Nepal is a multi-ethnic, multi-lingual, multi-religious and multi-cultural state. It has a diverse geography consisting of mountains, hills and plain land areas. It shares a border with India and China in the South Asian subcontinent. Mount Everest, the highest mountain of the world, lies in Nepal.
Nepal remains the least developed and one of the poorest countries in Asia. Nearly 18% of people still live in absolute multidimensional poverty. Among the challenges Nepal faces is a widening gap between the rich and poor, and a lack of basic infrastructure including for electricity, water and transport. There is also widespread unemployment, low agricultural productivity, high levels of migration and endemic corruption.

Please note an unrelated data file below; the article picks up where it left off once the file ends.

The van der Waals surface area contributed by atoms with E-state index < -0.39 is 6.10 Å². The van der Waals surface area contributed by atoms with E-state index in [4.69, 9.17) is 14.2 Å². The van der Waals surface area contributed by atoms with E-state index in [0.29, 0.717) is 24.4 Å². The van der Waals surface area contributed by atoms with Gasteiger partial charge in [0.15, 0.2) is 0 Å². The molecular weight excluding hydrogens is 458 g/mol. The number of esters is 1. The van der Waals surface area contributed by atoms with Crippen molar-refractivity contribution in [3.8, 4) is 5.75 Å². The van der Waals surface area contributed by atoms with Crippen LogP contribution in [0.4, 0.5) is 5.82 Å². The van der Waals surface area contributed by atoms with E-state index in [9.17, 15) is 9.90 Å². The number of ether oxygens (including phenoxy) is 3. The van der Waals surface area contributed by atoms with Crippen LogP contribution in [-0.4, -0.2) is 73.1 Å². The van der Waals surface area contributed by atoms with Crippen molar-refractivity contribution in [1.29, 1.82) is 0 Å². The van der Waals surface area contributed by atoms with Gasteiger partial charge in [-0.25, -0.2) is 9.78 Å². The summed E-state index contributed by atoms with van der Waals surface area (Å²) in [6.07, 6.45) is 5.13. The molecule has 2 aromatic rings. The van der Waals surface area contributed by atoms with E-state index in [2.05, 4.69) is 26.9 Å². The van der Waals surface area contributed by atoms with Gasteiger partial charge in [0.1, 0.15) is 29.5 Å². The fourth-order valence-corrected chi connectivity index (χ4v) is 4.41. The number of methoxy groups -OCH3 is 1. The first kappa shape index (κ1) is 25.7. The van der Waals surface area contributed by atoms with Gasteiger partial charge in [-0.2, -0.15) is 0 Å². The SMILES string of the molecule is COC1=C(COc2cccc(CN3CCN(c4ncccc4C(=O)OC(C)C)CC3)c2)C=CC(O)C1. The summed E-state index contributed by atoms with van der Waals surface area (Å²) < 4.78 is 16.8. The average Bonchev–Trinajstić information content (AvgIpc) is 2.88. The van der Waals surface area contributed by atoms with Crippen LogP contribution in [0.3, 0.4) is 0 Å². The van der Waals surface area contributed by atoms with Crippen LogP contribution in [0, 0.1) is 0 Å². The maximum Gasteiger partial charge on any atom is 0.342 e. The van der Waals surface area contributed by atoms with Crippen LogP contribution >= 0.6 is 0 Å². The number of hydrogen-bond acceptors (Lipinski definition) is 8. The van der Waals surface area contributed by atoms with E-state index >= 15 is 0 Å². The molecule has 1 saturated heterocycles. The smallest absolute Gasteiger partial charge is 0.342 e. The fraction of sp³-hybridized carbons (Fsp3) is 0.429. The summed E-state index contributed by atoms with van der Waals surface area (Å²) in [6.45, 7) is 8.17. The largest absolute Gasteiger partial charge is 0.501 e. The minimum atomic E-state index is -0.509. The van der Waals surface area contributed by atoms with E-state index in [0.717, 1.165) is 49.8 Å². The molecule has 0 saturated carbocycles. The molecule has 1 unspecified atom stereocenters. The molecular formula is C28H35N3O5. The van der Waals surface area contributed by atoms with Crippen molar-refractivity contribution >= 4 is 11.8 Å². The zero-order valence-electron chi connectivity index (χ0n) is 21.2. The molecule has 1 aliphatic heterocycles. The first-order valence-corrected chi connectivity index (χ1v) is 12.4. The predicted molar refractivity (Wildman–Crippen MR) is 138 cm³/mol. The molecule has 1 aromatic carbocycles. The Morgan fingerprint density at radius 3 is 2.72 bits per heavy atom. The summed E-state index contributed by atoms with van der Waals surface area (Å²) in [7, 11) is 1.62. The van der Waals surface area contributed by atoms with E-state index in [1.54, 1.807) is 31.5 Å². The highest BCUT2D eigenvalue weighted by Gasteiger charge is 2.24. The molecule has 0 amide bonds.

A decade-long civil war, which ended in 2006, has pushed the nation even further back. Meanwhile, Nepal is particularly vulnerable to climate change and natural disasters such as earthquakes, floods and landslides.
In 2015, two massive earthquakes struck the region, killing nearly 9,000 people and making Nepal even more vulnerable to future disasters.
The COVID-19 pandemic has resulted in a sustained vulnerability, inequality and risks to poverty for Nepalese society as a whole.